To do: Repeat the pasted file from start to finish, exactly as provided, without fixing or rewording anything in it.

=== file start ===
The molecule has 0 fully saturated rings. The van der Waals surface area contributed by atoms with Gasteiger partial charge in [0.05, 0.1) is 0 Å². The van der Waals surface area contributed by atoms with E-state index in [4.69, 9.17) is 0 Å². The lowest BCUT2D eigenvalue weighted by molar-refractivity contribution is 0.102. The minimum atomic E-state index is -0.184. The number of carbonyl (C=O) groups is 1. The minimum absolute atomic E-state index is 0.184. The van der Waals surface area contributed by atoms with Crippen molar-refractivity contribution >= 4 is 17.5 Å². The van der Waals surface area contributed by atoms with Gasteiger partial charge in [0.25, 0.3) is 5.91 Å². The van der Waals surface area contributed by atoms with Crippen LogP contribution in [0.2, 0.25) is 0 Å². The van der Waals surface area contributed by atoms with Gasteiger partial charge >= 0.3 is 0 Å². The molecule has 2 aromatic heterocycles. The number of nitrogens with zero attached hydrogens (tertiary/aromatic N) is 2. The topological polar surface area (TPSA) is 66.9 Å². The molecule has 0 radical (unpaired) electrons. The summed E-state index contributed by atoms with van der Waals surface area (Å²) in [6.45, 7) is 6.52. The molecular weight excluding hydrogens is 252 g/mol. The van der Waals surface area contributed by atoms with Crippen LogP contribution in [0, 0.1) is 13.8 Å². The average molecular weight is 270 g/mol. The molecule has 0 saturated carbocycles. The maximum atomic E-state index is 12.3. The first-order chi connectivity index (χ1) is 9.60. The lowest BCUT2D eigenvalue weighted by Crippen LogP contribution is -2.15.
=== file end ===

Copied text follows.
The molecule has 0 fully saturated rings. The van der Waals surface area contributed by atoms with Gasteiger partial charge in [0.05, 0.1) is 0 Å². The van der Waals surface area contributed by atoms with E-state index in [4.69, 9.17) is 0 Å². The lowest BCUT2D eigenvalue weighted by molar-refractivity contribution is 0.102. The minimum atomic E-state index is -0.184. The number of carbonyl (C=O) groups is 1. The minimum absolute atomic E-state index is 0.184. The van der Waals surface area contributed by atoms with Crippen molar-refractivity contribution >= 4 is 17.5 Å². The van der Waals surface area contributed by atoms with Gasteiger partial charge in [0.25, 0.3) is 5.91 Å². The van der Waals surface area contributed by atoms with Crippen LogP contribution in [0.2, 0.25) is 0 Å². The van der Waals surface area contributed by atoms with Gasteiger partial charge >= 0.3 is 0 Å². The molecule has 2 aromatic heterocycles. The number of nitrogens with zero attached hydrogens (tertiary/aromatic N) is 2. The topological polar surface area (TPSA) is 66.9 Å². The molecule has 0 radical (unpaired) electrons. The summed E-state index contributed by atoms with van der Waals surface area (Å²) in [6.45, 7) is 6.52. The molecular weight excluding hydrogens is 252 g/mol. The van der Waals surface area contributed by atoms with Crippen LogP contribution in [0, 0.1) is 13.8 Å². The average molecular weight is 270 g/mol. The molecule has 0 saturated carbocycles. The maximum atomic E-state index is 12.3. The first-order chi connectivity index (χ1) is 9.60. The lowest BCUT2D eigenvalue weighted by Crippen LogP contribution is -2.15.